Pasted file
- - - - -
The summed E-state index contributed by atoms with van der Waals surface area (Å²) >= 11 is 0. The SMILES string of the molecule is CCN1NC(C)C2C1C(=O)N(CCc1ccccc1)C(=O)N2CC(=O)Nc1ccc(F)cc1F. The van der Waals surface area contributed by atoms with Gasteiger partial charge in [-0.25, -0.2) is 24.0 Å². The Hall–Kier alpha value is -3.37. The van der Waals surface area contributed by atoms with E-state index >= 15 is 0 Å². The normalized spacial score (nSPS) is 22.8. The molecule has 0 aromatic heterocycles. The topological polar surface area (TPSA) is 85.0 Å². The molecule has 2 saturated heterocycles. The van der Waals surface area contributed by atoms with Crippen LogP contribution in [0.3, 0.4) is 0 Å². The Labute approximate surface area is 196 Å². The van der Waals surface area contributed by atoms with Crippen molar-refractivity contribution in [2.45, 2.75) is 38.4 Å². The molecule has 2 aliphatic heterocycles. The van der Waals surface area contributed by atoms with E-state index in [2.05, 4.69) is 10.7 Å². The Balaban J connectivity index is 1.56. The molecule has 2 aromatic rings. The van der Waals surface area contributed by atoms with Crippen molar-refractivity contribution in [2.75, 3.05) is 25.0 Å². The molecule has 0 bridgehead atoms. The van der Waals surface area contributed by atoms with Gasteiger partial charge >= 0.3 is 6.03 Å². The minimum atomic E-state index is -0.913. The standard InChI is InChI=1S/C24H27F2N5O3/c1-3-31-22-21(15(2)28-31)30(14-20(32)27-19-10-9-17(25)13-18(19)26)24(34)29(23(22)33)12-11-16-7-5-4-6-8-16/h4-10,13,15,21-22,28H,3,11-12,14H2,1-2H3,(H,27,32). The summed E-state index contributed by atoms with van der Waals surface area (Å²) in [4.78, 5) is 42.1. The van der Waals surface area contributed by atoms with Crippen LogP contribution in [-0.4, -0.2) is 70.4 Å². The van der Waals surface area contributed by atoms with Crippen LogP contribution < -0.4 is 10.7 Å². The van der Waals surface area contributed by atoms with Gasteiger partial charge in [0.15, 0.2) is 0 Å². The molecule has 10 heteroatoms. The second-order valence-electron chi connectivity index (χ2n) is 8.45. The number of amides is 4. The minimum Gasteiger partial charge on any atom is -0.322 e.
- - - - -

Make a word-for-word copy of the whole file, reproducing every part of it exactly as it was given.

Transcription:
The summed E-state index contributed by atoms with van der Waals surface area (Å²) >= 11 is 0. The SMILES string of the molecule is CCN1NC(C)C2C1C(=O)N(CCc1ccccc1)C(=O)N2CC(=O)Nc1ccc(F)cc1F. The van der Waals surface area contributed by atoms with Gasteiger partial charge in [-0.25, -0.2) is 24.0 Å². The Hall–Kier alpha value is -3.37. The van der Waals surface area contributed by atoms with E-state index >= 15 is 0 Å². The normalized spacial score (nSPS) is 22.8. The molecule has 0 aromatic heterocycles. The topological polar surface area (TPSA) is 85.0 Å². The molecule has 2 saturated heterocycles. The van der Waals surface area contributed by atoms with Crippen LogP contribution in [0.3, 0.4) is 0 Å². The Labute approximate surface area is 196 Å². The van der Waals surface area contributed by atoms with Crippen molar-refractivity contribution in [2.45, 2.75) is 38.4 Å². The molecule has 2 aliphatic heterocycles. The van der Waals surface area contributed by atoms with E-state index in [2.05, 4.69) is 10.7 Å². The Balaban J connectivity index is 1.56. The molecule has 2 aromatic rings. The van der Waals surface area contributed by atoms with Crippen molar-refractivity contribution in [2.75, 3.05) is 25.0 Å². The molecule has 0 bridgehead atoms. The van der Waals surface area contributed by atoms with Gasteiger partial charge >= 0.3 is 6.03 Å². The minimum atomic E-state index is -0.913. The standard InChI is InChI=1S/C24H27F2N5O3/c1-3-31-22-21(15(2)28-31)30(14-20(32)27-19-10-9-17(25)13-18(19)26)24(34)29(23(22)33)12-11-16-7-5-4-6-8-16/h4-10,13,15,21-22,28H,3,11-12,14H2,1-2H3,(H,27,32). The summed E-state index contributed by atoms with van der Waals surface area (Å²) in [4.78, 5) is 42.1. The van der Waals surface area contributed by atoms with Crippen LogP contribution in [-0.4, -0.2) is 70.4 Å². The van der Waals surface area contributed by atoms with Crippen LogP contribution < -0.4 is 10.7 Å². The van der Waals surface area contributed by atoms with Gasteiger partial charge in [0.15, 0.2) is 0 Å². The molecule has 10 heteroatoms. The second-order valence-electron chi connectivity index (χ2n) is 8.45. The number of amides is 4. The minimum Gasteiger partial charge on any atom is -0.322 e.